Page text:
The Appalachians start in Maine and reach all the way down to Georgia. This east coast mountain range was once as high as the Rocky Mountains, but have slowly weathered over time. Today, it features hundreds of trails, and we’ve found the best hiking locations for your next trip.
Blood Mountain, GA
Hike up 4,458 feet to the highest point on the Appalachian Trail in Georgia. You’ll get to see a panoramic view of the surrounding area. Also, make sure to visit Civilian Conservation Corp at the summit. The hike is about 11 miles and there’s a hostel there for those who want to take their time, spend the night, and not camp outside.
Max Patch, NC
This 300-acre grassy patch gives you a nice 360° view of the surrounding mountains. There aren’t a lot of tourists at Max Patch, so it’s a nice place to relax for a day before departing for other hikes. A trek through Max Patch is about 14 miles, so split it up into two days if that’s too much for you.
Shenandoah Valley, VA
Visit Shenandoah Valley in the fall for a spectacular view of the fall foliage. The hiking trail is right next to the Skyline Drive Scenic Highway, so you can, in theory, drive a bit, park, and hike a bit. Plus, if you are vanlife-ing it and want to take some memorable pictures for your social media accounts, you’ll have 90 miles of this valley to photograph.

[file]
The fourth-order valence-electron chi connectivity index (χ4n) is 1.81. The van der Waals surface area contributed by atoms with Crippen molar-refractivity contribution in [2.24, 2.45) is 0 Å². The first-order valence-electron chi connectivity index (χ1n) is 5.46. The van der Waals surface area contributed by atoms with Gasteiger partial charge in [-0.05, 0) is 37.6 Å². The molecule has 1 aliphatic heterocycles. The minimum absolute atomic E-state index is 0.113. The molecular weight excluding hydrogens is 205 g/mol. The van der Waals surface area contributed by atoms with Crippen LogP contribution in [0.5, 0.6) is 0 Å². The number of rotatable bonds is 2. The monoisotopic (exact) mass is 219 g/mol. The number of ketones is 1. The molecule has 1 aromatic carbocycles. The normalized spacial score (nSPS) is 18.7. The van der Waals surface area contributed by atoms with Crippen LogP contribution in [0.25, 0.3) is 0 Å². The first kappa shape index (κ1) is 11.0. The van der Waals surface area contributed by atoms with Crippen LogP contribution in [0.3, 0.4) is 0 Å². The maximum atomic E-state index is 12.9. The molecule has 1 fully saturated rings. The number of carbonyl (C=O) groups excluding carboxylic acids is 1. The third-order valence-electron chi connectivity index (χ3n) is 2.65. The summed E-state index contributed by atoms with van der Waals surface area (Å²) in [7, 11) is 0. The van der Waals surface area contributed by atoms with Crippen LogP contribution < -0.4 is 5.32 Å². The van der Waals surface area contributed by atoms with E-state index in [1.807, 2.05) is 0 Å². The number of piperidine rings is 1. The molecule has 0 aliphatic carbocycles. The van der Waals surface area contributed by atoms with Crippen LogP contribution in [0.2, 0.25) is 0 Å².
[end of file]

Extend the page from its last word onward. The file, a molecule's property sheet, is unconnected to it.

The Presidential Range, NH
This mountain ridge in New Hampshire includes the highest mountain in the Northeast, Mt. Washington. On a still day, the nearby ponds and lakes look like mirrors. While on a windy day, the wind speeds can top out at over 200 mph. This is why the Presidential Range is one of the more dangerous mountains to hike.
100 Mile Wilderness, ME
At the north end of the Appalachian Trail is the 100 Mile Wilderness in Maine. Here, you’ll get to see this mountain range in its most natural state. The area is a mix of temperate forest and wetlands, which means not only will you spot moose, you’ll also get to experience bogs, waterfalls, and lots of moss-covered vegetation.